• Reducing the lump sum available on retirement to no more than once times average earnings (about $72,500). This could be scaled in over five years.
  • Reintroducing maximum withdrawal values on account-based pensions so that members become accustomed to working to a budget within retirement.
  • Raising the Preservation Age to 62 and keeping it bound at five years before the Age Pension eligibility age. There would need to be a phase-in period (say five years), but the issuance of new Transition to Retirement (TTR) benefits under age 62 could be terminated immediately.
  • Forcing retirees to use much of their own superannuation before they fall back on social security. Reform of the Age Pension itself will lead to significant cost savings for government as well as reducing middle-class welfare.

What option do you think the Government would be best placed to choose, if any? Share your thoughts below.

  • Lets Get Real on 27/03/2013 3:57:27 PM

    Hi Terry. Would your opinion still be the same if, after years of slaving away to improve yourself so that you can finally earn more money and place you and your family in a secure financial position (and not rely on welfare), of course all the way along playing by the rules and paying much in the way of tax, suddenly a Cyprus style haircut of your savings is on the table through no fault or neglect on your behalf, the goalposts just keep moving against you. Do you realise that self funded retirees are regular not able to 'avail themselves' of much in the way of concessions (ie welfare)while those low income earners you have referred to are mostly those who will benefit from the taxes paid by the people trying to self fund. If we continue in this fashion the productivity levels of Australia will fall even further behind. My bigger concern is that it will also push people into more risky outcomes eg negative gearing with all the resulting complications that go with it. Or maybe you just earn a truckload and don't mind giving it away? Cool if you do of course......but thats not everyone.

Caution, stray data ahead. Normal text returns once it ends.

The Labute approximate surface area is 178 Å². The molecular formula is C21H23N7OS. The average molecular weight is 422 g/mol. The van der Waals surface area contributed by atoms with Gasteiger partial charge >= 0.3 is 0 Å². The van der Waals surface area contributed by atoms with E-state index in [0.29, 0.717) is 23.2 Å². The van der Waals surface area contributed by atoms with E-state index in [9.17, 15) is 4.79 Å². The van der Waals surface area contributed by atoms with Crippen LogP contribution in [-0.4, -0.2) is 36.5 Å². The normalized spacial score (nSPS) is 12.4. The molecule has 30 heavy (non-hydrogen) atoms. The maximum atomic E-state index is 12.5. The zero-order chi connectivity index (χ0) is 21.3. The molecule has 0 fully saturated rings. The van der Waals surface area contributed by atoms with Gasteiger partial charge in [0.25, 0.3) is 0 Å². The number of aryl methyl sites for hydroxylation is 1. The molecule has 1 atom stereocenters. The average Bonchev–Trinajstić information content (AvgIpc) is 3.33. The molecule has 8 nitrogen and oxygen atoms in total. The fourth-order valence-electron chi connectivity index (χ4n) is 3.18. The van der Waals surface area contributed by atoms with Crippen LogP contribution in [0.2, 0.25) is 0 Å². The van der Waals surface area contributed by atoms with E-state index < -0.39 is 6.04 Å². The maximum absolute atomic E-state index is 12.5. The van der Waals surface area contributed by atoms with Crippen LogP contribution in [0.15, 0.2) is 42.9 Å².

• Terry Percival on 27/03/2013 2:40:28 PM

    DMC makes sense- that way it is fairer to all including the low paid. I would make it a tax offset that a low paid worker could have refunded if he/she paid no tax- like a franking credit.
    If people choose to invest outside of super then so be it- a tax concession should not be the only reason to invest.

  • DMC on 27/03/2013 11:37:20 AM

    Ive said it before and I'll say it again. The only thing that makes any sense is to give everyone the same incentive to contriobute to super. So instead of having a flat rate of 15% on concessional contributions lets make it a 15% rebate off an individuals marginal income tax rate. Yes I know that contributions are actually considered to be income to the fund thats why the tax on cc's and investment income is the same so what I propose would need a change to admin systems etc but I'm sure it is possible. Leave everything else as it is.

  • John in Perth on 27/03/2013 10:46:15 AM

    If Labor's super policy is unsustainable, it needs to be changed. The problem is which labor policy is sustainable? Current Gov's spending is unsustainable.

  • GAB on 27/03/2013 9:09:21 AM